Many Vermont schools and childcare facilities are in older buildings, which means they are more likely to have lead in their plumbing. Because there is no safe level of lead in the body, and young children absorb lead into their systems more easily than adults do, it's important to ensure lead levels in drinking water are as low as possible. Fixing a lead in drinking water problem is often easy and low cost. Solutions can include replacing plumbing fixtures, removing redundant or seldom-used fixtures, and encouraging the use of centrally located, well-maintained bottle fill stations.
First Round of Testing
Building on the pilot project, Act 66, passed in 2019, requires all Vermont school districts, supervisory unions, independent schools and child care providers to test their drinking and cooking water for lead. If lead is found in an amount at or above the action level of 4 parts per billion (ppb), the school or child care provider must immediately take the fixture out of service and take corrective action to eliminate or reduce the amount of lead to below the action level.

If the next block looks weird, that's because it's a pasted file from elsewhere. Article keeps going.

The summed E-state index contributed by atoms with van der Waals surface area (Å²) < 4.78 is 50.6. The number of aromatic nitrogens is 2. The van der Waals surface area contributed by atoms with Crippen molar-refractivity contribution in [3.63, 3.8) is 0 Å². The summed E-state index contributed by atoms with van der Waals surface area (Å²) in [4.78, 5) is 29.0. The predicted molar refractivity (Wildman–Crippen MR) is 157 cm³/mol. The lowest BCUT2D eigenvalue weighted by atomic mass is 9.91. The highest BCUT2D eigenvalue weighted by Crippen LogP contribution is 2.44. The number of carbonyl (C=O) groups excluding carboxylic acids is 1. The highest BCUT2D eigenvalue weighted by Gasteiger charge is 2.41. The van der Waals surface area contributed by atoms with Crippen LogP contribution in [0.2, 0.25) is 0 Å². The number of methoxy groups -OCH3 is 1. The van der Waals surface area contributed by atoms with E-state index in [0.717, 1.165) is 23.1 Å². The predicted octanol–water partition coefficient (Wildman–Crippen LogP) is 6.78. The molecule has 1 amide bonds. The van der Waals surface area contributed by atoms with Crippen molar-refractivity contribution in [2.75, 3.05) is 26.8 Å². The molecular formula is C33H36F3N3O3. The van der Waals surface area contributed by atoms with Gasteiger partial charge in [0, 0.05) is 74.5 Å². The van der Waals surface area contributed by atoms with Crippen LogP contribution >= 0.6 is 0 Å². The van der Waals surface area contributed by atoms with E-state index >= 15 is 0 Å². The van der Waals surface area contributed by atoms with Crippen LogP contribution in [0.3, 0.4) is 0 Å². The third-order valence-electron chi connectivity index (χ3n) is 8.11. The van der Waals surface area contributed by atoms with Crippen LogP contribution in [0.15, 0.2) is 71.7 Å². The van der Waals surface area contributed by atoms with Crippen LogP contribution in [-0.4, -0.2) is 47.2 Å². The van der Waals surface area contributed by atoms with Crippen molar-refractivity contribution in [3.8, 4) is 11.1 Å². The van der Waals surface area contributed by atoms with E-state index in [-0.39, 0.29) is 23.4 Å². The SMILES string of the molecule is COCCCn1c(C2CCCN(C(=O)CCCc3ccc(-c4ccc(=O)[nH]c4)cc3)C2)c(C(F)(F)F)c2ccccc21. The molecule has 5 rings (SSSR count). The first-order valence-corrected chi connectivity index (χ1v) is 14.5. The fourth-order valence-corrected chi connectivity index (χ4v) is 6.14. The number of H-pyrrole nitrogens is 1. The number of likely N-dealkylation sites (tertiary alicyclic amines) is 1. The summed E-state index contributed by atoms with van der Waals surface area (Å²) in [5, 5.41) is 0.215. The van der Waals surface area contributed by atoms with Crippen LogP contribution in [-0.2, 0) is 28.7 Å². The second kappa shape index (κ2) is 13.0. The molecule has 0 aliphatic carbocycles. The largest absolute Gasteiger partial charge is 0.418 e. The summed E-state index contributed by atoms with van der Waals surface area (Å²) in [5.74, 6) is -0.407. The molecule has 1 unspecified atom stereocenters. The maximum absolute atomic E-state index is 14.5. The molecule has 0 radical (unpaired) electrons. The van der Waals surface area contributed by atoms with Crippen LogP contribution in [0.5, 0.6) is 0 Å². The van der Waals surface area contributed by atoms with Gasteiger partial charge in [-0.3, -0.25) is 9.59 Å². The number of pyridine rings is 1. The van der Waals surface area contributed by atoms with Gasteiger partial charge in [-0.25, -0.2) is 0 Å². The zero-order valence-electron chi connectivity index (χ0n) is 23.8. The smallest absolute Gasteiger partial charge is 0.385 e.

The first round of testing was completed on December 31, 2021. Ongoing testing is required. Taps at schools and child care facilities will need to be tested again in three years according to the schedule in the rule.